Taking Stock of Volunteer Contributions

Oct
18
2011

Edge of the Web 2011

The other day I added up the time I spend on volunteer work, you know, contributing back to the community and the like.

I used to see this as just an hour here, and hour there, no big deal.  I just consider it to be part of what I do.

However when I added it all up and came up with a yearly average. It was a bit of a shock.

The amount of time I spend volunteering is a little over an hour for every workday.   It’s around 240 hours annually.

Now that doesn’t seem that bad, until I put a dollar figure on this, in terms of lost income.   Now for me that’s a considerable slice of my time and money.

Makes you think if this volunteering is a good thing or not.

The upside.

Volunteering has a great number of benefits, not the least of which is that you are supporting the community and providing a service that often would never happen without your effort.

One of the major benefits is the connections and people you meet. Often this networking opportunity would take a lot longer to achieve, but volunteering will often shortcut the process. However you have to be willing to take advantage of the opportunity or the new contacts will be lost over time.

When times are good volunteering your time isn’t really an issue, it seems freely available.

For me this good time is when I don’t have to spend a lot of time looking for the next contract or slice of work to fill the next week or so.  Things just seem to flow, there is nearly no stress and everything just appears to just happen. Most of this comes from constantly networking.

You just don’t even think about your  time volunteering.  The time is not seen as being wasted or lost, volunteering just becomes just part of the work/life process.

The downside.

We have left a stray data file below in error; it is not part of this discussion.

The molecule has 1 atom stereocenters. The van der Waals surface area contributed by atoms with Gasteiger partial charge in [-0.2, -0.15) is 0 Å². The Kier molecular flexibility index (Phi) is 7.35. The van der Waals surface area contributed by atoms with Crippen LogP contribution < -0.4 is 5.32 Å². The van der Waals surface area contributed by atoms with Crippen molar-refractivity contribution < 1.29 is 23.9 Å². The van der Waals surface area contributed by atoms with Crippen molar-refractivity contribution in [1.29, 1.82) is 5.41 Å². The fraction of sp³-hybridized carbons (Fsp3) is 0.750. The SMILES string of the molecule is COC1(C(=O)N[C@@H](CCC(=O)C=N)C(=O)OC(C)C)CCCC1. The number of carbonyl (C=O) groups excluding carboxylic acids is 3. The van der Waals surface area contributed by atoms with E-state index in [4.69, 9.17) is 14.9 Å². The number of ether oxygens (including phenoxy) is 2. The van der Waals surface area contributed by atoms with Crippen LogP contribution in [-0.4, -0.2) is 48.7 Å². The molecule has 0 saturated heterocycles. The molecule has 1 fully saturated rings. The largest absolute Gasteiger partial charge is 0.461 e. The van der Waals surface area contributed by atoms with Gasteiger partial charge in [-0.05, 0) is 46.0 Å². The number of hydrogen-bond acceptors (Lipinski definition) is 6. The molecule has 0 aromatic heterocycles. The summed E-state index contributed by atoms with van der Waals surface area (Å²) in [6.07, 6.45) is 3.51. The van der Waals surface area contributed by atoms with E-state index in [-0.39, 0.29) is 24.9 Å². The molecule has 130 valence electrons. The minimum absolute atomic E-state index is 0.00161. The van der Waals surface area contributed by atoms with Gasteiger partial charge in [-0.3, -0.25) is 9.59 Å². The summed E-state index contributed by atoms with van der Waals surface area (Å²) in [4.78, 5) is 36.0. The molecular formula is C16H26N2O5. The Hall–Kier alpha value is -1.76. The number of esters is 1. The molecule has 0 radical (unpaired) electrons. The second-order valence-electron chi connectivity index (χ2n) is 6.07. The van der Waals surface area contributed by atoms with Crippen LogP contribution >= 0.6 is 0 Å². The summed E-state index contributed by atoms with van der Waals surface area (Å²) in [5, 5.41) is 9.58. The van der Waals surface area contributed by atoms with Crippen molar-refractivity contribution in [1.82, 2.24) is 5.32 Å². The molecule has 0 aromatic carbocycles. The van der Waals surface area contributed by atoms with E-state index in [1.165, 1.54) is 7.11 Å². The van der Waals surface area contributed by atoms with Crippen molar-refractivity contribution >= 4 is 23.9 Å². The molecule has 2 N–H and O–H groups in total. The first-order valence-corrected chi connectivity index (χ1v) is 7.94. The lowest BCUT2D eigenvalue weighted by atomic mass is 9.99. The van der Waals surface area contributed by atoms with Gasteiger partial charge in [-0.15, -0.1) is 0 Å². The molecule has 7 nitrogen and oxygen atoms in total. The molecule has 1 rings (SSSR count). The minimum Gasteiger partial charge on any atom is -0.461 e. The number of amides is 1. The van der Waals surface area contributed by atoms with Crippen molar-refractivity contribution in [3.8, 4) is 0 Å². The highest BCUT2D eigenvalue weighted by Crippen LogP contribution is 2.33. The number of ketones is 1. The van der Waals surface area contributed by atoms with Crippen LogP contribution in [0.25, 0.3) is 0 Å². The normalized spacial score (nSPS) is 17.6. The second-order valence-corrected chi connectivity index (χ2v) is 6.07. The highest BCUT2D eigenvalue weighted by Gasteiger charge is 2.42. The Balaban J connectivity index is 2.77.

However this can all fall apart.  When the times aren’t so good you need to focus on other aspects of your life from family, to business.  Those extra hours that you try and find for volunteering often just aren’t there.  So you end up stealing time, usually from your family, this is not good.

I speak from experience here.  Over the last year, sadly  I have personally dropped the ball several times with volunteering.

Mostly it came down to doing volunteer work or putting bread on the table.  You can guess the latter won.   Still one does feel guilty over this.  I can’t but thank the fellow volunteers who picked up my slack.

Still with many work prospects not as perfect as they used to be, one does consider if it isn’t time to focus on my core personal needs.

Just think and say thanks.

So next time you are at an event or organisation run by volunteers.

Just stop for a moment, think if they were not here. This all would not have existed and you are in fact piggy backing on the charitable work of these volunteers.  It’s no good taking the attitude of “oh well someone else well do it” – because you know they wouldn’t have.

Just stop, say thanks to the volunteers let them know that you appreciate what they are doing for you and the community.

Also don’t assume they are getting any real benefits from their work, as more often than not they are loosing out on the time front.

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